Tag Archives: cameras

Hallway Cameras Banned for Good Cause

Jurors on TV

From Judge Connor’s trial next door.

9th floor cam’ra ban.


California Rules of the Court forbid close up photography of jurors.  When the 9th floor pool camera shoots jurors from another courtroom, cameras are banned from the 9th floor hallway.

This incident exemplifies a major reason for the rule. The jurors were on a case in Judge Connor’s courtroom in which a couple of gang members were being tried for the shooting death of a police officer. Not in custody were other suspects in the case and gang associates who could, and in other cases have,  intimidated, threatened or actually harmed people serving on juries such as the one involved in the trial Judge Connor was presiding over.

Fielding an L.A. Times Query

Gorgeous weather can have a downside, at least it did for me yesterday.

I was out in it all day, so didn’t see this email until after dinner:

From: Stevens, Matt
To: Judge Lance Ito
Cc: Jerrianne Hayslett
Sent: Fri, Jun 13, 2014 4:09 pm

Judge, thank you for responding and looping in Jerrianne. If I have any further queries, I’ll be quickly in touch.

Jerrianne, if you have any input you’d like to share, please feel free to do so. We’re right up against deadline, so I’m not sure what we’ll be able to get in the paper. But we’d welcome your thoughts.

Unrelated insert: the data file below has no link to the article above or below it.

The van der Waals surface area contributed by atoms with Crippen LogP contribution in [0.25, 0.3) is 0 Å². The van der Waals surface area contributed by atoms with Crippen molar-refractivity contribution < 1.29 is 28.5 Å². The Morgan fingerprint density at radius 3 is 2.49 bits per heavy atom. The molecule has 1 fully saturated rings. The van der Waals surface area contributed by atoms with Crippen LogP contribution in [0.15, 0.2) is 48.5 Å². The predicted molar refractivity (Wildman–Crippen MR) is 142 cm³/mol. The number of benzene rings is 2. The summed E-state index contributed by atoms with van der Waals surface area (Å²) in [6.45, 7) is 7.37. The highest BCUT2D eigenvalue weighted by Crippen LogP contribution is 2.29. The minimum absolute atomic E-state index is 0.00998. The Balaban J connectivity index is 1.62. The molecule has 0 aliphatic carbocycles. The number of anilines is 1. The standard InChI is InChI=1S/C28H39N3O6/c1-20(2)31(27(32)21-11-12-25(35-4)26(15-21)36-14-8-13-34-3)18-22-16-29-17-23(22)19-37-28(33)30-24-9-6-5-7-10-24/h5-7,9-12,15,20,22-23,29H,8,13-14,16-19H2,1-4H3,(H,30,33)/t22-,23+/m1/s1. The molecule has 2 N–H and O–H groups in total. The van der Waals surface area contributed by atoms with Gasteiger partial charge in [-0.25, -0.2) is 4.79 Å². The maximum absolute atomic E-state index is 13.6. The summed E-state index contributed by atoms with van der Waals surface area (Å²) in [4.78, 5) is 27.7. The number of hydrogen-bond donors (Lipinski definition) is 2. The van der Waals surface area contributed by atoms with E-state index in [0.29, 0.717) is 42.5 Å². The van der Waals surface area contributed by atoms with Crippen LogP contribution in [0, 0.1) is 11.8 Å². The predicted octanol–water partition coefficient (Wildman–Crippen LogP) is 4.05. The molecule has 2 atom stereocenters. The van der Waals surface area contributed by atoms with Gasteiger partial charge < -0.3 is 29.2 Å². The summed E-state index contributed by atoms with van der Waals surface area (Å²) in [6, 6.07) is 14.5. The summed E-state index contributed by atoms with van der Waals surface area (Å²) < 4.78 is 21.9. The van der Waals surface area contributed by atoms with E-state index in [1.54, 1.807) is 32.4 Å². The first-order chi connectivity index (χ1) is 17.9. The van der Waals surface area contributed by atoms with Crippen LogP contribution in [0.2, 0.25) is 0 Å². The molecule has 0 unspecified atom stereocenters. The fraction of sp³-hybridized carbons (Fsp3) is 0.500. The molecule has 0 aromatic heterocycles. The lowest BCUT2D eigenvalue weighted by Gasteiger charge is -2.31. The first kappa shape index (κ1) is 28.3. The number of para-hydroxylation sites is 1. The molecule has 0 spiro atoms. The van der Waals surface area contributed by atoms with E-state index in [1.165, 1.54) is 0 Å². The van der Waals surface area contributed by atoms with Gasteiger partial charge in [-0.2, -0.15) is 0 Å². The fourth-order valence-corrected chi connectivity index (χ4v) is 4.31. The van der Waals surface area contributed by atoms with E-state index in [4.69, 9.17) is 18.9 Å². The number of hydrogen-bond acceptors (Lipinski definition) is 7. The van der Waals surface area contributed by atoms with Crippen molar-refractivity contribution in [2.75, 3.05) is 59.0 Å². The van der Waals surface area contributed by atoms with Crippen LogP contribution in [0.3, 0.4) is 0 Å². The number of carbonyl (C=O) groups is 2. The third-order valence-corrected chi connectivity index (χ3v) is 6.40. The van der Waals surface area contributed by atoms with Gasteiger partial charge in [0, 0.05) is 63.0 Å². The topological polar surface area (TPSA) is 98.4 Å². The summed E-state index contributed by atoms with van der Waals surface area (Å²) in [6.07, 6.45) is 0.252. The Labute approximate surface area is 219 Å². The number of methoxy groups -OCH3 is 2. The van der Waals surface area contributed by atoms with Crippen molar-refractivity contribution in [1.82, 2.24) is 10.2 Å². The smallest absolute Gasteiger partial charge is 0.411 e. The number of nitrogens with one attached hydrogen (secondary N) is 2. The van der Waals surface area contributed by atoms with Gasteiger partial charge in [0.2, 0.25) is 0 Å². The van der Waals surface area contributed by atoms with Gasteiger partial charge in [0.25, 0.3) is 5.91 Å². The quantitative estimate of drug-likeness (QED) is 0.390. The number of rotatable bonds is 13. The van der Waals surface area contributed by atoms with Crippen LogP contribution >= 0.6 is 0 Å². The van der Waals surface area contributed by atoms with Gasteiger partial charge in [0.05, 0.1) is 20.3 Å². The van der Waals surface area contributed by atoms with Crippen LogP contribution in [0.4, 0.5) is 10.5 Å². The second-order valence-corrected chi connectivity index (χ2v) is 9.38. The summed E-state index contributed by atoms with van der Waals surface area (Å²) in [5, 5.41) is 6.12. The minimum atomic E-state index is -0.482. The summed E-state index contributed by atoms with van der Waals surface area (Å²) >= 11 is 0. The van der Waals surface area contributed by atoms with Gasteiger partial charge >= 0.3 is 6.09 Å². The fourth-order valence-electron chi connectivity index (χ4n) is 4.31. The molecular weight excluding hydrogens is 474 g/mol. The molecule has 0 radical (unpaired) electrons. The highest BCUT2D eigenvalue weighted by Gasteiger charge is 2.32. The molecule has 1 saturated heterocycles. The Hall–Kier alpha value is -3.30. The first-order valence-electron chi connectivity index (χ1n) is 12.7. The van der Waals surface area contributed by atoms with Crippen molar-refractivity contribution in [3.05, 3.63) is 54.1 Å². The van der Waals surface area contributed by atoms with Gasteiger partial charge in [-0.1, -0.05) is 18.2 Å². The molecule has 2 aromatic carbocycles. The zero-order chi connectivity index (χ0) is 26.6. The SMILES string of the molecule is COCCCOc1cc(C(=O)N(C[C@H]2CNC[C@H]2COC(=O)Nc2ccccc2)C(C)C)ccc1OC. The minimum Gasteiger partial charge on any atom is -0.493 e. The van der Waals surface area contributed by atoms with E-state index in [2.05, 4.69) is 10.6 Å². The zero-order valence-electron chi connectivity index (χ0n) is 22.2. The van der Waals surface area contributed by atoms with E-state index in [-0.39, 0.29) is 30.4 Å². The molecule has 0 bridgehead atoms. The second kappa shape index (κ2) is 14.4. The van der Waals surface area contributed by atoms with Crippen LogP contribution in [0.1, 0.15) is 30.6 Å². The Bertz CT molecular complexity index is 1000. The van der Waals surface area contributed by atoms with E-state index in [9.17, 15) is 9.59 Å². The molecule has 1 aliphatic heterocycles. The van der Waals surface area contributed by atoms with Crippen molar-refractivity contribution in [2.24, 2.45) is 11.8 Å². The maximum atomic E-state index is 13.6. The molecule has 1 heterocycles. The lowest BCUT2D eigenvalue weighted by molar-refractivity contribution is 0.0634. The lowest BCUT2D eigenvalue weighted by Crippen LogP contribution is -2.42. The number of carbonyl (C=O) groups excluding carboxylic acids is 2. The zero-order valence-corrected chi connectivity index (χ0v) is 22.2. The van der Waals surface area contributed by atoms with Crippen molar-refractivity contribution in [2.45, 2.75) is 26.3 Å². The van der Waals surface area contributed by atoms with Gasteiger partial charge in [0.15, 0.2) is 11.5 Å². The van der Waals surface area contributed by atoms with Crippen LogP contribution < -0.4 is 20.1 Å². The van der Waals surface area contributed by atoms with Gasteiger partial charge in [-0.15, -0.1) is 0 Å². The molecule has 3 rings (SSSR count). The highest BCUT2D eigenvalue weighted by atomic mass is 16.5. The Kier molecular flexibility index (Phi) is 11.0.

From: Judge Lance Ito

Sent: Friday, June 13, 2014 2:05 PM

To: Stevens, Matt
Cc: Jerrianne Hayslett

Matt:  The Simpson case is still a pending collection matter and the Canons of Ethics restrain me from responding.  You may wish to speak to Jerrianne Hayslett who was the court’s PIO at the time.

From: Stevens, Matt

Sent:  6/13/2014 10:42 AM

To: Judge Lance Ito

My name is Matt Stevens and I’m a reporter for the LA Times. I know you’ve been barraged by requests to speak about the O.J. trial over the years, and especially, I’m sure, within recent days.

We too have a story set to run tomorrow looking back. In it we discuss many of the lessons folks say were learned from the trial.

As you’re aware, some have accused you of running too loose a ship during that trial and keeping an eye on the cameras. “He would have celebrities in his chambers, and that didn’t look good,” veteran defense attorney Harland Braun told us.

We’d like to give you a chance to respond to those criticisms or comment generally on the case if you desire.

We’re on an immediate deadline, as the story is scheduled to run in tomorrow’s paper. But we’d love to talk with you if you are willing.



Even though the hour was late, I sent the following reply to Matt Stevens:

I’ve been out all day, Matt, and just saw this email. I’ll try to answer and hope it’s not too late.

I was in the courtroom every day of the Simpson trial and believe I had a good sense of what went on both in the courtroom and behind the scenes.

Re: Judge Ito’s courtroom management. He is a jurist who believes in allowing lawyers to put on their cases. When it became apparent that counsel in the Simpson trial were abusing the rein he gave them, he took measures to corral them. He fined them, sanctioned them, admonished them from the bench, chided them in chambers and issued written orders. One order, issued on April 26, 1995, titled “Attorney Conduct” addressed nine specific areas with specific instructions concerning their behavior and courtroom demeanor, including prohibiting “speaking objections” and reactions such as “gestures, eye rolling, head nodding, laughter, stage-whispered comments or any other conduct of reaction which is visible and/or audible to the jury.”